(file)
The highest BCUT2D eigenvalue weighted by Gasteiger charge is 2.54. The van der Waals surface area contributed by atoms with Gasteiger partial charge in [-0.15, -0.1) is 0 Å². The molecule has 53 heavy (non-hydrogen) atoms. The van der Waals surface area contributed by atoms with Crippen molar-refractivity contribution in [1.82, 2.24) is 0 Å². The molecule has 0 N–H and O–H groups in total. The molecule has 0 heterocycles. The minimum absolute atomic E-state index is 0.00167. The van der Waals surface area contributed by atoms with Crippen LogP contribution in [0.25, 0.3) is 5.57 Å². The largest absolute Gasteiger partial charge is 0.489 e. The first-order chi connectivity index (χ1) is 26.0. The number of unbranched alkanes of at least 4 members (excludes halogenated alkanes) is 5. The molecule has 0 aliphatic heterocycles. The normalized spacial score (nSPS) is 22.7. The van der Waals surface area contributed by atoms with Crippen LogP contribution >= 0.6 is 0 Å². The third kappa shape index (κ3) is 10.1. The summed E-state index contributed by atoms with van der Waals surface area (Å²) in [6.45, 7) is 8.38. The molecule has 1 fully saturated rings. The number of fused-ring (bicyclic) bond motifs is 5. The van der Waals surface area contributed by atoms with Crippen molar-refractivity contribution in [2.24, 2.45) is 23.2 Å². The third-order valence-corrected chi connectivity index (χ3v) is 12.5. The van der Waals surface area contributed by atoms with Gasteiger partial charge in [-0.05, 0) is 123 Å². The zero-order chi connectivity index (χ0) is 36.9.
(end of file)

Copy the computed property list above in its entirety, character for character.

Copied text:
The highest BCUT2D eigenvalue weighted by Gasteiger charge is 2.54. The van der Waals surface area contributed by atoms with Gasteiger partial charge in [-0.15, -0.1) is 0 Å². The molecule has 53 heavy (non-hydrogen) atoms. The van der Waals surface area contributed by atoms with Crippen molar-refractivity contribution in [1.82, 2.24) is 0 Å². The molecule has 0 N–H and O–H groups in total. The molecule has 0 heterocycles. The minimum absolute atomic E-state index is 0.00167. The van der Waals surface area contributed by atoms with Crippen LogP contribution in [0.25, 0.3) is 5.57 Å². The largest absolute Gasteiger partial charge is 0.489 e. The first-order chi connectivity index (χ1) is 26.0. The number of unbranched alkanes of at least 4 members (excludes halogenated alkanes) is 5. The molecule has 0 aliphatic heterocycles. The normalized spacial score (nSPS) is 22.7. The van der Waals surface area contributed by atoms with Crippen LogP contribution >= 0.6 is 0 Å². The third kappa shape index (κ3) is 10.1. The summed E-state index contributed by atoms with van der Waals surface area (Å²) in [6.45, 7) is 8.38. The molecule has 1 fully saturated rings. The number of fused-ring (bicyclic) bond motifs is 5. The van der Waals surface area contributed by atoms with Crippen molar-refractivity contribution in [2.24, 2.45) is 23.2 Å². The third-order valence-corrected chi connectivity index (χ3v) is 12.5. The van der Waals surface area contributed by atoms with Gasteiger partial charge in [-0.05, 0) is 123 Å². The zero-order chi connectivity index (χ0) is 36.9.